Category: EQ2 (Page 4 of 137)

Quest of the Week

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Me and Mooshga, we go way back. Hanging out by the city of Freeport gates, this lady works tirelessly to cook awesome food and drink for players. Help her out enough and you’ll be rewarded with coin, experience, food, drink, and in the end you’ll become her very best friend and earn yourself a title. The quests start at around level 10, and you’re required to head to Dog Pond to kill some carrion hounds, which will then be made into jerky. Yum. In total there are 9 quests to her chain, leading from level 10 to 20 (and eventually leading you into Nektulos Forest). I love these quests and I typically end up doing them on all of my Freeport characters just for the Nostalgia factor. Looking around the Commonlands it appears that I’m not the only one who enjoys the quests either.

Coercer is sitting comfortably at level 26, which I’m hoping will mean 27 later on this evening. I also inched towards 24 carpenter, but wanted to earn some vitality first. Leveling without vitality is incredibly slow. While I was earning vitality on my main I played the alts, my shadowknight actually found a level 6 master spell in Darklight Woods! I ended the day at level 7 on that character, and level 10 alchemist. My wizard is going to be my sage, and she also reached level 10. If you’re wondering why you don’t have vitality when you created your characters some time ago, remember that you need to be level 4 before vitality shows up. You DO still earn it even though you can’t technically see it. That means when you reach level 4 things should start to fly by (until you’re out of vitality, of course). The guild is almost level 3 which means (of course) that I have a very long way to go, especially in my guild of one. If you’re looking for a coercer to group up over the weekend feel free to give me a nudge! You can find me in-game as Stargrace, or just do a search for ‘Combat Wombat’ (my guild).

As always, happy gaming, no matter where you find yourself!

What is “Progress” to you?

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In most MMOs, the ‘goal’ is progression. Whether it’s progress in a story line, a character, or progressing a world or map, it’s there. What actually counts as progression differs person to person. A lot of us set progression ‘goals’ in games, things we’d like to see, do, or accomplish. It’s no different for me in EQ2, and I’m having a lot of fun making up my own rules as far as progression goes. Most of them involve crafting. I added my 8 alts + main to my guild, and they’re slowly all reaching level 10 in their crafting profession. I don’t imagine I’ll level all of them in their adventuring class, but crafting is something that I can easily do and find incredibly relaxing.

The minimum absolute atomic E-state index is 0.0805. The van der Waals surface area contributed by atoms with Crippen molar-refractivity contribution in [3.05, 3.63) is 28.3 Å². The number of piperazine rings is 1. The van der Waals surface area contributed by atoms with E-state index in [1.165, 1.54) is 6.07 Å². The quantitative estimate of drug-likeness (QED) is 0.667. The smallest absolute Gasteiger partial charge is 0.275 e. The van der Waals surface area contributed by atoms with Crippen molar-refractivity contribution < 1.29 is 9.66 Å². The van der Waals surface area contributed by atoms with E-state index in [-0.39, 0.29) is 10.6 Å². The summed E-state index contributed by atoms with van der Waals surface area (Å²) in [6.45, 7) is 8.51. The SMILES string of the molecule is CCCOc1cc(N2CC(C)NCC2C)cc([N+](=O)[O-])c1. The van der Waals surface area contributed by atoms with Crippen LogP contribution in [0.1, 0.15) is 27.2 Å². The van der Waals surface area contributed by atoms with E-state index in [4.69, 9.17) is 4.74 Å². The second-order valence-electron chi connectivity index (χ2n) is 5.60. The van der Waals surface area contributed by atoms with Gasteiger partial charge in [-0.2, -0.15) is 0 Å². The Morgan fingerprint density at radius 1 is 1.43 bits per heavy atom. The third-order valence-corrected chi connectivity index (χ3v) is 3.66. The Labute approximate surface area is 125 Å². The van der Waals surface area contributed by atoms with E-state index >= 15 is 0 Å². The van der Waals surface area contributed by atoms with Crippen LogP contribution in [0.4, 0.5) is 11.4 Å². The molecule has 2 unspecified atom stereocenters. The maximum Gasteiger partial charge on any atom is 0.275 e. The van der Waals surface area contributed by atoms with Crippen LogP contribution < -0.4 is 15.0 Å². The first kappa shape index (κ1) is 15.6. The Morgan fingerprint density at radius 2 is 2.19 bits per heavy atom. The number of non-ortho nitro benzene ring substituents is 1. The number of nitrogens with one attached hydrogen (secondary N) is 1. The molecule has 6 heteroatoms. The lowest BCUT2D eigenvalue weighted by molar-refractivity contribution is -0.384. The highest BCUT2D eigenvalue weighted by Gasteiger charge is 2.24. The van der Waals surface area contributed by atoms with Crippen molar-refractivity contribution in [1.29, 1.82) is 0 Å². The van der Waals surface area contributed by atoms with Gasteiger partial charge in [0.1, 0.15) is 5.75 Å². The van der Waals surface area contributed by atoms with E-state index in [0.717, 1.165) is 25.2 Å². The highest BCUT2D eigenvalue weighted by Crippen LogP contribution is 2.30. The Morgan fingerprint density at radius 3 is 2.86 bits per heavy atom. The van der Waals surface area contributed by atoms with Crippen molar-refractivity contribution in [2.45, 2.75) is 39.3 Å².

With that being said, not all of my goals are for crafting. My ‘goal’ for my main character (that would be Stargrace, my coercer) is to try to earn at least 1 level a day. When it becomes too difficult to earn that 1 level I’ll try to lower it to 50% experience per day. That way I don’t feel incredibly pressured to keep up with everyone else who is leveling, but nor do I feel as though I am falling far behind. It does put me slightly behind the curve in the fact that every 30 days the vote for a new expansion is supposed to pop up, but I’m hoping most of the server votes no, and we unlock every 90 days instead. 30 just seems way too short a time to blow through an entire expansion.

Then there are my smaller goals. Doing dungeons, heritage quests, getting achievements. Things that don’t necessarily mean progress in ‘typical’ terms, but are a form of progression for me. Completing shiny collections, being on the lookout for player-written books. Maybe I’ll re-create my library. My goals change from game to game  – but only some of them. Others remain exactly the same (such as leveling).

Do you need progression in a game in order to enjoy it? What forms of progression do you enjoy? Is it different for every game? Let me know below in comments and as always, happy gaming, no matter where you find yourself.

The Soloing Coercer

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It was too good to last. After making a blog post about the new guild I had just joined, I jinxed myself. It happened that fast. I was hanging out in Nektulos forest when a member stated they were moving on to greener pastures. Then another member said the same thing. Then two more left. These players were the ones who recruited me to the guild with promises of raiding – and I was frustrated. Then 15 in total left. I knew it would happen, as we grew the idea of ‘raid space’ became more limited. When raids are 24 people how do you make sure there’s a spot for everyone who wants to go – especially when your guild is over 200 strong. I understood their reasons for leaving but I still felt betrayed. They had recruited me just the day before, stating they needed coercers. I was excited. I got my hopes up.

So I decided to make my own guild, which is what I should have done from the start. I can still find other guilds to raid with from my own guild, or I can just forgo raiding all together. Either way, it means a lot less drama for me, and that eases my mind in a huge way. I created Combat Wombat, invited my alts, and dinged the guild to level 3. It won’t be as fast as being in a large guild, but it also won’t be as hectic and that means a lot less stress. What’s the point in playing if you’re not enjoying yourself. Of course I am still disappointed because I had gotten myself excited about the prospect of raiding, but honestly I think this is a better decision for me.